It is no coincidence that people struggling with substance abuse often also experience mental illness, including depression.
Not only can substance abuse and mental illness both share underlying causes, but they can each complicate the other condition.
Risk factors for addiction can be related to family history, relationships, high stress levels, and living with a mental illness. Addictions also sometimes start with people who are trying to take their minds off of traumas they have experienced. NAMI, the National Alliance on Mental Illness, also lists trauma, genetics, stressful life circumstances, relationship problems, and substance abuse as underlying causes of depression.
Family can have a huge impact on if a person develops a mental illness, a substance abuse issue, or even both and how well they are able to recover from those diagnoses. According to NAMI, mood disorders, including depression, can run in families. When a member of a household struggles with depression or addiction, it can create additional issues within the family. If support is lacking, a person with an addiction or a mental illness can find themselves feeling isolated, which can further exacerbate their symptoms, increase use of dysfunctional coping skills, and create added barriers to successful recovery.
The Lasting Effects of Childhood Trauma
Another common factor in both mental illness and substance abuse is trauma. According to SAMHSA, the Substance Abuse and Mental Health Services Administration and the HRSA, Health Resources and Services Administration Center for Integrated Health Solutions, “Individual trauma results from an event, series of events, or set of circumstances experienced by an individual as physically or emotionally harmful or life-threatening with lasting adverse effects on the individual’s functioning and mental, physical, social, emotional, or spiritual well-being.”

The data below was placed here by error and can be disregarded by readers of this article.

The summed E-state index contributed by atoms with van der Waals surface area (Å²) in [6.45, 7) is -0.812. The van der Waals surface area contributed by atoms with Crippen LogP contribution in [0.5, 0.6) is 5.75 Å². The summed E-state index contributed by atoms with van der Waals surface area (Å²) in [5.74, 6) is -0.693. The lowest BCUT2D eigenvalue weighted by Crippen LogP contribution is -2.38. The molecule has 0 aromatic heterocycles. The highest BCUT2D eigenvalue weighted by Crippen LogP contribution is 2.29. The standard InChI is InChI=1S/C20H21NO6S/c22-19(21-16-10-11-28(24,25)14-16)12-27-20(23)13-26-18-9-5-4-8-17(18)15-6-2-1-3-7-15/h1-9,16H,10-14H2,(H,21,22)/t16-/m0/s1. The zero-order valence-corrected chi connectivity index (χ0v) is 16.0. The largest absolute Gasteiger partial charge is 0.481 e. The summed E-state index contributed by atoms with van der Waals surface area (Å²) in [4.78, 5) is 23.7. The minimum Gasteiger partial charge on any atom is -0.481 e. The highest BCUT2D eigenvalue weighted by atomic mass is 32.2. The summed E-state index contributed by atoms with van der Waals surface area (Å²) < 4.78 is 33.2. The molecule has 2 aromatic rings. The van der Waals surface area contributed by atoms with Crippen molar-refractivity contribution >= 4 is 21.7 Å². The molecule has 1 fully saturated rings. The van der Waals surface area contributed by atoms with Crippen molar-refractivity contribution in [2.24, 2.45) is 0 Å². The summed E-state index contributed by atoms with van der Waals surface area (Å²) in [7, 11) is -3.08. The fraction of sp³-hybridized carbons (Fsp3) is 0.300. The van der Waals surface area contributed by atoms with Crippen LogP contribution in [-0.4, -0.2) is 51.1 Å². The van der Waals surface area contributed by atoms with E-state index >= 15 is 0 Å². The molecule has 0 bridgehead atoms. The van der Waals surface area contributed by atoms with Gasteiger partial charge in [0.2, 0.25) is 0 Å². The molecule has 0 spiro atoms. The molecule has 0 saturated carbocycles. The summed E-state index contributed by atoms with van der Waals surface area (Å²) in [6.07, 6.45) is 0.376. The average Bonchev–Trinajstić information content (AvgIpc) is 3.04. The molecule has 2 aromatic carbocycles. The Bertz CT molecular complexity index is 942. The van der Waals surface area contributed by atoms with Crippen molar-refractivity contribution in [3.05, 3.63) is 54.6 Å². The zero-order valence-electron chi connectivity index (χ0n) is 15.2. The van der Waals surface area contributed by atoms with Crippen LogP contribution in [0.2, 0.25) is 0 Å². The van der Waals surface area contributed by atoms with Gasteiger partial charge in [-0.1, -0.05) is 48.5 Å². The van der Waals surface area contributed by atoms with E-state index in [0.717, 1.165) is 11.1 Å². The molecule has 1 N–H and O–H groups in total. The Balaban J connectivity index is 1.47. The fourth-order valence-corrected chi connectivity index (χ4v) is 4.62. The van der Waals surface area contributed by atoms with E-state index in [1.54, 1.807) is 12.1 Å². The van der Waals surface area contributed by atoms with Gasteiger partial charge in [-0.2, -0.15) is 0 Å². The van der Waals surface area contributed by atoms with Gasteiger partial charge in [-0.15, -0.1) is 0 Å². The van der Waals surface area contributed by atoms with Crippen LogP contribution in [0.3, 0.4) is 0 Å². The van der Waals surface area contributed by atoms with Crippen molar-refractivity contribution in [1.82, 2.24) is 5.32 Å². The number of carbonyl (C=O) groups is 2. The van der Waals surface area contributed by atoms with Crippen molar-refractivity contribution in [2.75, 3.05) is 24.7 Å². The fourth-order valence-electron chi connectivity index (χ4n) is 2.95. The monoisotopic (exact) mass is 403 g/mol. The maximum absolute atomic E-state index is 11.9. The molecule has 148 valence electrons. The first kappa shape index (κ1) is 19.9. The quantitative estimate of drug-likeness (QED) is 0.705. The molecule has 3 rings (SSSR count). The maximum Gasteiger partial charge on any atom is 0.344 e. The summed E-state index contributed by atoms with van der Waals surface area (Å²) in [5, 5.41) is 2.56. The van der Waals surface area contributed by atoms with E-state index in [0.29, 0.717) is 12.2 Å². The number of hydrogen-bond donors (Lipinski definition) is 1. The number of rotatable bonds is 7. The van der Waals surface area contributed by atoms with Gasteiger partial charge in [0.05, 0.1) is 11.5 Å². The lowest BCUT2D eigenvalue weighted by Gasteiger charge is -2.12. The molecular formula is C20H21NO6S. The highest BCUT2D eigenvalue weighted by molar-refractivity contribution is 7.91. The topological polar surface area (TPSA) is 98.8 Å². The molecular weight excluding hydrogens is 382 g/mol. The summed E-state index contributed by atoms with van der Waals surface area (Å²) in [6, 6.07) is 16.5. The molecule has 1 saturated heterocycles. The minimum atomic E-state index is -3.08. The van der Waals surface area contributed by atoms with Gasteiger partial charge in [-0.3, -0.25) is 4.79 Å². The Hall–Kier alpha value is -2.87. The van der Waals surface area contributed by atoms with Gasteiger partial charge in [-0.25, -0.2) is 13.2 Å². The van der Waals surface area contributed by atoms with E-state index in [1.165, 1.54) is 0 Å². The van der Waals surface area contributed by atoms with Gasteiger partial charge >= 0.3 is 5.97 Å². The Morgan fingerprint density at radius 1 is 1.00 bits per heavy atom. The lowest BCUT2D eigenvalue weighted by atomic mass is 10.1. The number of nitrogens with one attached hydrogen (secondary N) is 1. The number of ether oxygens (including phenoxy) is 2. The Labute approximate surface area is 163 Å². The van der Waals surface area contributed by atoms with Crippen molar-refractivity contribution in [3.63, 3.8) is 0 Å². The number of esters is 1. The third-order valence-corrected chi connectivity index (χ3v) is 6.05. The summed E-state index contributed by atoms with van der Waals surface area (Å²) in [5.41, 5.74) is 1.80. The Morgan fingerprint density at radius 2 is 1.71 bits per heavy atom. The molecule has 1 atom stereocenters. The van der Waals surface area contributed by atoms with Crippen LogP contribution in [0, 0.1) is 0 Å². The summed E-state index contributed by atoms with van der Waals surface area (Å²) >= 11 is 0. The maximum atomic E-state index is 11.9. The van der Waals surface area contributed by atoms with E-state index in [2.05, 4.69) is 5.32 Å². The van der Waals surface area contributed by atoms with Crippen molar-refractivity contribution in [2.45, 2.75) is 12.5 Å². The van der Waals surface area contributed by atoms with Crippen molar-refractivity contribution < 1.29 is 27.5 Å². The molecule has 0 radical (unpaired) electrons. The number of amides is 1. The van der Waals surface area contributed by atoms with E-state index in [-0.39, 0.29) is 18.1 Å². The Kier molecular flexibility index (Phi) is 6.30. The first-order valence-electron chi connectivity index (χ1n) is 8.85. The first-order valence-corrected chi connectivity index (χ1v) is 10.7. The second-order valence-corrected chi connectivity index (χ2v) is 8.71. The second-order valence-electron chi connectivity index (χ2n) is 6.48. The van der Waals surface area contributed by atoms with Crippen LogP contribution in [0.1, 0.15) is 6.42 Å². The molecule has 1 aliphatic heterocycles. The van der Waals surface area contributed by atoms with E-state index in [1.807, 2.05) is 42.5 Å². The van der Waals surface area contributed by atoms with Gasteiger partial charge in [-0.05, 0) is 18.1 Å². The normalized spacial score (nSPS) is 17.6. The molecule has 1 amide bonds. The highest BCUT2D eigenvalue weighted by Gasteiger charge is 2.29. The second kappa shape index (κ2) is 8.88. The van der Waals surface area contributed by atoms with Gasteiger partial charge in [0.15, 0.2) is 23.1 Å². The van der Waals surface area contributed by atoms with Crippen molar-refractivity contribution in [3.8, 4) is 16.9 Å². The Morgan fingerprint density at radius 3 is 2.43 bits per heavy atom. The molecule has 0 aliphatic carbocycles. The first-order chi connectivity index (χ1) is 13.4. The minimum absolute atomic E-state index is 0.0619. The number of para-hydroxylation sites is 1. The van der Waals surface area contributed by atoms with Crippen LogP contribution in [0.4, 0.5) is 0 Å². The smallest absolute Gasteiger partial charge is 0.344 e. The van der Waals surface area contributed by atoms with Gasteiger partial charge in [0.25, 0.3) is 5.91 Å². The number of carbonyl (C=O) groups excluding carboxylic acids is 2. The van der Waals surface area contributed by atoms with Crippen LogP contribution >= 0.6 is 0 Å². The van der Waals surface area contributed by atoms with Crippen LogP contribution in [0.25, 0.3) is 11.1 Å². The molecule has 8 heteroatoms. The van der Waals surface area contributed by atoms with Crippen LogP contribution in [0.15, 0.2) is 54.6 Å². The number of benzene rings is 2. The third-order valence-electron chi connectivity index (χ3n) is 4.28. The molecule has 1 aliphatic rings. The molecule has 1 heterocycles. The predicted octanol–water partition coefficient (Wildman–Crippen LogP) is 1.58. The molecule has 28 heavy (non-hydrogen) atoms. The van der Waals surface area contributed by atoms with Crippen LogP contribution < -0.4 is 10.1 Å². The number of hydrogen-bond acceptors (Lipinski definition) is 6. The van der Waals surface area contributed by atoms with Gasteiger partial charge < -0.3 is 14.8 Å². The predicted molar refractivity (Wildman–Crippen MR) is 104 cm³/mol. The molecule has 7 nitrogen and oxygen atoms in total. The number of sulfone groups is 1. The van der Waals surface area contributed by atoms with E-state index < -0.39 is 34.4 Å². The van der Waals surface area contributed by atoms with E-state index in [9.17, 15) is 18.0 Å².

A key component of this definition is that the individual experiences the circumstances as traumatic. Two people can experience the same event and one may see it as a trauma, while the other may not find it to be traumatic at all. This may be due to a difference in personal resiliency, how competent a person feels to handle a situation, or how protected they feel from any risks.
According to “one of the largest investigations of childhood abuse and neglect and later-life health and well-being”, the CDC Kaiser-ACE Study, the more traumas a person experiences in childhood, the more likely they are to later face a host of negative outcomes, including alcoholism and alcohol abuse, depression, illicit drug use, suicide attempts, and more.
What begins as adverse childhood experiences can progress to disrupted neurodevelopment. Social, emotional, and cognitive impairments can result, followed by adoption of behaviors (including illegal activity, smoking, alcohol consumption, unsafe sexual behaviors, and misuse of prescription or illicit drugs) that can cause negative health or life outcomes. This can lead to diseases, disabilities, and social problems, with a final result of a death up to 25 years earlier than peers who did not experience multiple traumas in childhood, according to the study.